Inventing the Riptide

How Our Tether Revolutionized Swim Training

Tethered swimming has been used by competitive swimmers and coaches for many decades. The first was just a rope or strap tied to the swimmer’s waist or ankle. This resulted in a very jerky motion as the swimmer pulled against the rigid line. So some creative person chain-linked several bicycle inner tubes with the swimmer hitched to one end and the other looped around something on the pool wall or deck. This worked fairly well at least, it removed the jerking by providing some elasticity. Later surgical rubber replaced the inner tube. The present-day tethers remain a variation of this idea although much prettier.

pexels-heart-rules-711187

In-place swimming is a sound idea, but there has been a need for improvement in available equipment.

Swimmers and coaches have demonstrated their desire for resistance swim equipment by their continued use of such products in light of all the shortcomings in performance. The high-end products that have you swim against current provide an exceptional capability, but even those devices offer little strength training. (As a wise man once told me “You will use more upper body strength swimming downstream than upstream.”) Dry land products build strength but only approximate the complex stroke movements and are not very portable.

In approaching the design problem, I established certain criteria and felt if these could be satisfied, the device would be welcomed by the swimming community.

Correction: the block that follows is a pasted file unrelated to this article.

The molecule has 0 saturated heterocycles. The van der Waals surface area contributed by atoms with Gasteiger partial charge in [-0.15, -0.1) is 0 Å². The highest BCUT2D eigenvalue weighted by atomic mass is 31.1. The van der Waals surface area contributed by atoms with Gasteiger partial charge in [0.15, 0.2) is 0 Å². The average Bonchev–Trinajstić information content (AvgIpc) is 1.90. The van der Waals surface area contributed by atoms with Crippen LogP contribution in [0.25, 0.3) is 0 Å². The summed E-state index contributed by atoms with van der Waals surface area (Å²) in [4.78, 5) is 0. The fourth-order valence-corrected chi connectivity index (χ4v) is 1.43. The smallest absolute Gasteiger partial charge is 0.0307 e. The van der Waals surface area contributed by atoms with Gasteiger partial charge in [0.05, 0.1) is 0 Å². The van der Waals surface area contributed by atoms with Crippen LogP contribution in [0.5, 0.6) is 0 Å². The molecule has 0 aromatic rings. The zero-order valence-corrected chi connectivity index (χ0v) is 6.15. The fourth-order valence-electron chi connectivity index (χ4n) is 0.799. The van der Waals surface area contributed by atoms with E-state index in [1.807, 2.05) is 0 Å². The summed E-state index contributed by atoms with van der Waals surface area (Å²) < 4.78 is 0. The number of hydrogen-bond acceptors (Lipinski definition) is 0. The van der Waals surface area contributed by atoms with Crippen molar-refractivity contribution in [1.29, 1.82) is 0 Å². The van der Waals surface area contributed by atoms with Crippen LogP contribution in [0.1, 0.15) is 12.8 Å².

I believed the tether should:

  • Be comfortable
  • Allow proper or natural body position in all four competitive swim strokes
  • Not interfere with any part of the body while swimming
  • Be portable
riptide_product

The “one size fits all” tethers now on the market are not comfortable because friction and pressure points restrict body movement. Custom fit creates a manufacturing and inventory issue but nearly all high-functioning athletic equipment requires custom fitting.

It is the nature of any tether to pull you further underwater the harder you swim against it. Others have tried spring poles and elevated attachments, etc. to offset this. The simple solution is a line float on the “out” end of the tether. This keeps the line tension at the surface of the water, thereby creating neutral vertical forces allowing the swimmer to maintain his natural body position.

It was mandatory to find a way to attach the tether to the swimmer that totally eliminated interference between the line and the swimmer. It seemed obvious that the soles of the feet were the only part of the body that would allow attachment without interfering with any of the four competitive swim strokes.

In considering portability, machine-like concepts that are typically heavy, large, or complex were eliminated. I looked to readily available materials that could be arranged or modified in a way to satisfy the design requirements.

Riptide is a 3/8” diameter, 8-foot long, marine-grade stretch cord with a line float fixed at one end and stainless steel carabiners on both ends. Rugged water shoes, sized to fit, with 2 feet of 400-pound test monofilament line attached to the sole of each shoe by way of brass grommets for reinforcement. The monofilament line from the shoe clip into the float end carabiner.

So there you have it. Sweet and simple! Riptide is a stationary swim tether that is comfortable, allows for proper body position, has no line interference, and is portable. In use, it will accommodate your stroke technique while providing varied resistive forces to increase endurance and build upper and lower body strength.